Abstract: Poster Presentations |


Mamoon Zihlif, MD*; Karim Djekidel, MD; Vosudesh K. Pai, MD, FCCP; Vinay K. Sharma, MD, FCCP; Alan D. Haber, MD, FCCP
Author and Funding Information

Graduate Hospital, Philadelphia, PA

Chest. 2006;130(4_MeetingAbstracts):263S. doi:10.1378/chest.130.4_MeetingAbstracts.263S-a
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PURPOSE: The aim of this study was to evaluate the appropriateness of antibiotic use at our institution, and to determine the clinical features that predict inappropriate utilization.

METHODS: Hospitalized patients’ records were screened on two separate days to identify those receiving oral or parenteral antibiotics. Patients receiving antifungal or antiviral agents were excluded. Data collected included demographics, primary service, infection treated, microbiology results, antibiotics used, therapy duration, and whether treatment was empiric or based on culture results. Appropriateness of antibiotic use was decided according to available IDSA guidelines, ATS guidelines for pneumonia and Sanford guide 2005 edition. Empiric antibiotic use was deemed acceptable if two or more SIRS criteria were present.

RESULTS: Records of 188 patients were screened–68 were receiving antibiotics. There were 56 patients on the medical service and 12 under surgical care. Antibiotics were prescribed empirically in 42 patients, prophylactically in 3 and based on microbiology data in 23. Antibiotic use was appropriate in 56 patients (82%) and inappropriate in 12 (18%). Four out of these 12 patients had excessive duration of antibiotic use, 4 needed broader spectrum antibiotics, 2 could be treated with narrower spectrum antibiotics while 2 needed no antibiotics at all. The rate of inappropriate antibiotic use was not significantly different if the infectious disease team was involved (p=0.2). However the diagnostic categories of pneumonia and UTI were statistically linked to incorrect antibiotic use (p=.036 and p=.049 respectively). Antibiotics given empirically had a substantial likelihood of misuse (27%) vs. 0% when given based on culture results (p=.004). All p-values represent Fisher Exact Tests.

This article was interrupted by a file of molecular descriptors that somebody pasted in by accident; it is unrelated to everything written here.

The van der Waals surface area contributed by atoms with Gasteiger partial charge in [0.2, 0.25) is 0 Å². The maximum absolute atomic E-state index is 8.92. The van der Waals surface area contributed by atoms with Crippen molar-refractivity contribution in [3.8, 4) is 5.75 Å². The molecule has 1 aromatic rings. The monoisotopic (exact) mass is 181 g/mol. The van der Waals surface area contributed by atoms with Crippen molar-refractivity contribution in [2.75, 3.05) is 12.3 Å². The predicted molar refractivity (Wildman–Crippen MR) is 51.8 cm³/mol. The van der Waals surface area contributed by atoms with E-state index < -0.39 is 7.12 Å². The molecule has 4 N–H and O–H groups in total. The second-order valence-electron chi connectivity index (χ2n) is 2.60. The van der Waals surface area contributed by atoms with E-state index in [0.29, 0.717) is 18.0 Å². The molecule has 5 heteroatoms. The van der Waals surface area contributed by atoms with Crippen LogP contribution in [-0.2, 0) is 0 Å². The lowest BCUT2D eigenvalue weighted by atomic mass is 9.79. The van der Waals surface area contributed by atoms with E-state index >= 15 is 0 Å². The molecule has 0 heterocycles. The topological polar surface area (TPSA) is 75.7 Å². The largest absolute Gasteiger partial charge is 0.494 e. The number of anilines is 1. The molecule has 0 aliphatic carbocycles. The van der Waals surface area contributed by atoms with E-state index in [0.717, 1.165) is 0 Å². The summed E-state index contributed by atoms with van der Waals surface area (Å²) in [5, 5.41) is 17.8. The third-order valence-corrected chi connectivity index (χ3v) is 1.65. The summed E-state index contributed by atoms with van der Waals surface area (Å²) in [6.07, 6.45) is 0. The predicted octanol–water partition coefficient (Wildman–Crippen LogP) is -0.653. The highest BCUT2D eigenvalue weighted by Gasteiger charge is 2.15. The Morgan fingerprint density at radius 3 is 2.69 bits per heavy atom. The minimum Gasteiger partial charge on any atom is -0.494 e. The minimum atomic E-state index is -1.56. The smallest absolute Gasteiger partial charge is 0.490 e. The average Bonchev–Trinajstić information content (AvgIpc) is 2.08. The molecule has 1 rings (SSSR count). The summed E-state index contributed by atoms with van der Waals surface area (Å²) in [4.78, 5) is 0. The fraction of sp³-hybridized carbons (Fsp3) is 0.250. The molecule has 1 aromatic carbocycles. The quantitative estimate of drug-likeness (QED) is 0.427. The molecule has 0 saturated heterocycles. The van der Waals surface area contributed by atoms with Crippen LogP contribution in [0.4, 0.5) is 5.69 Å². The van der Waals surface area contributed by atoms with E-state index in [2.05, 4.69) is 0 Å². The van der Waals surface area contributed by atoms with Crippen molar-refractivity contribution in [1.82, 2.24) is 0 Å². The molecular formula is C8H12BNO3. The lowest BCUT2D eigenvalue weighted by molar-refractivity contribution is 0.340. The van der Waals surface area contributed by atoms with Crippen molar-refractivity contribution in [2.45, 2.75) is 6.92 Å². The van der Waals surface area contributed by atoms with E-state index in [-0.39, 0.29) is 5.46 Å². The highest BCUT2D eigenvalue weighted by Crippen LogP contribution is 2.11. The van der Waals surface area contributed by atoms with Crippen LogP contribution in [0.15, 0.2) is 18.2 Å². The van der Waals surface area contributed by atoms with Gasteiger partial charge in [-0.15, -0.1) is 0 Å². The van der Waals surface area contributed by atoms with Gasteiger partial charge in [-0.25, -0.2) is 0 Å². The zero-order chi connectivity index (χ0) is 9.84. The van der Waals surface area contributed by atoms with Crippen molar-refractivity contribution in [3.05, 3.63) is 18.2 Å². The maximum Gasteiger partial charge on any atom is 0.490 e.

CONCLUSION: Almost 1 of 5 hospitalized patients treated with antibiotics may be receiving inappropriate treatment. This was particularly true for specific disease categories (pneumonia and UTI) and when antibiotic decisions were made empirically.

CLINICAL IMPLICATIONS: Since antibiotic resistance flourishes when antimicrobial drugs are misused, more effort needs to be made to ensure that all patients receive appropriate antibiotics. Hospitals should review their unique antibiotic treatment patterns to determine potentially problematic areas of use.

DISCLOSURE: Mamoon Zihlif, None.

Wednesday, October 25, 2006

12:30 PM - 2:00 PM




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